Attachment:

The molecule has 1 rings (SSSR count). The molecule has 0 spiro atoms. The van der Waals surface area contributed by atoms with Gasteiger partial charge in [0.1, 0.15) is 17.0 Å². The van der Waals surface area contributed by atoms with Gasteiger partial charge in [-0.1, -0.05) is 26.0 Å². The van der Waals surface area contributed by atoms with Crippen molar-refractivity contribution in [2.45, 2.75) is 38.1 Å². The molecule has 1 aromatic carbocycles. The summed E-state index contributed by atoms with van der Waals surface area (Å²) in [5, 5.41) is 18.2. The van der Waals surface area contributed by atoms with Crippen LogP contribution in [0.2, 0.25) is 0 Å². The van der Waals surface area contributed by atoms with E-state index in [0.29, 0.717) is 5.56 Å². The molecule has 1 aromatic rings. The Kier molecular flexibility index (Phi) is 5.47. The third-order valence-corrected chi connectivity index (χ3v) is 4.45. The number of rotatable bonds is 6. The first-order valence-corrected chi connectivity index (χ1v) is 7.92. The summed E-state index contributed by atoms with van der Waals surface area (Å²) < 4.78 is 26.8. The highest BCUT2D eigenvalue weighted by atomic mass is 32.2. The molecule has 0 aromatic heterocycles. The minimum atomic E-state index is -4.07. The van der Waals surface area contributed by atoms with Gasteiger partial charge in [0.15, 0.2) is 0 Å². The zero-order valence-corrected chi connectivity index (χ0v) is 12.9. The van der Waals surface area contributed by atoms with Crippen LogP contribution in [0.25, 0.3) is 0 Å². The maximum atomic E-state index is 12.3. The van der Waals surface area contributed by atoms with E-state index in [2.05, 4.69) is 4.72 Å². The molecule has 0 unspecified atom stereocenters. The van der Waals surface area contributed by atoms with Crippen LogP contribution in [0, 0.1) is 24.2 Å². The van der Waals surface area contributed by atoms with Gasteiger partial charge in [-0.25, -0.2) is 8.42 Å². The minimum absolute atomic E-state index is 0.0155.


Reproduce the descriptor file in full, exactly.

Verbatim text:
The molecule has 1 rings (SSSR count). The molecule has 0 spiro atoms. The van der Waals surface area contributed by atoms with Gasteiger partial charge in [0.1, 0.15) is 17.0 Å². The van der Waals surface area contributed by atoms with Gasteiger partial charge in [-0.1, -0.05) is 26.0 Å². The van der Waals surface area contributed by atoms with Crippen molar-refractivity contribution in [2.45, 2.75) is 38.1 Å². The molecule has 1 aromatic carbocycles. The summed E-state index contributed by atoms with van der Waals surface area (Å²) in [5, 5.41) is 18.2. The van der Waals surface area contributed by atoms with Crippen LogP contribution in [0.2, 0.25) is 0 Å². The van der Waals surface area contributed by atoms with E-state index in [0.29, 0.717) is 5.56 Å². The molecule has 1 aromatic rings. The Kier molecular flexibility index (Phi) is 5.47. The third-order valence-corrected chi connectivity index (χ3v) is 4.45. The number of rotatable bonds is 6. The first-order valence-corrected chi connectivity index (χ1v) is 7.92. The summed E-state index contributed by atoms with van der Waals surface area (Å²) < 4.78 is 26.8. The highest BCUT2D eigenvalue weighted by atomic mass is 32.2. The molecule has 0 aromatic heterocycles. The minimum atomic E-state index is -4.07. The van der Waals surface area contributed by atoms with Gasteiger partial charge in [0.15, 0.2) is 0 Å². The zero-order valence-corrected chi connectivity index (χ0v) is 12.9. The van der Waals surface area contributed by atoms with Crippen LogP contribution in [0.25, 0.3) is 0 Å². The maximum atomic E-state index is 12.3. The van der Waals surface area contributed by atoms with E-state index in [2.05, 4.69) is 4.72 Å². The molecule has 0 unspecified atom stereocenters. The van der Waals surface area contributed by atoms with Crippen LogP contribution in [0, 0.1) is 24.2 Å². The van der Waals surface area contributed by atoms with Gasteiger partial charge in [-0.25, -0.2) is 8.42 Å². The minimum absolute atomic E-state index is 0.0155.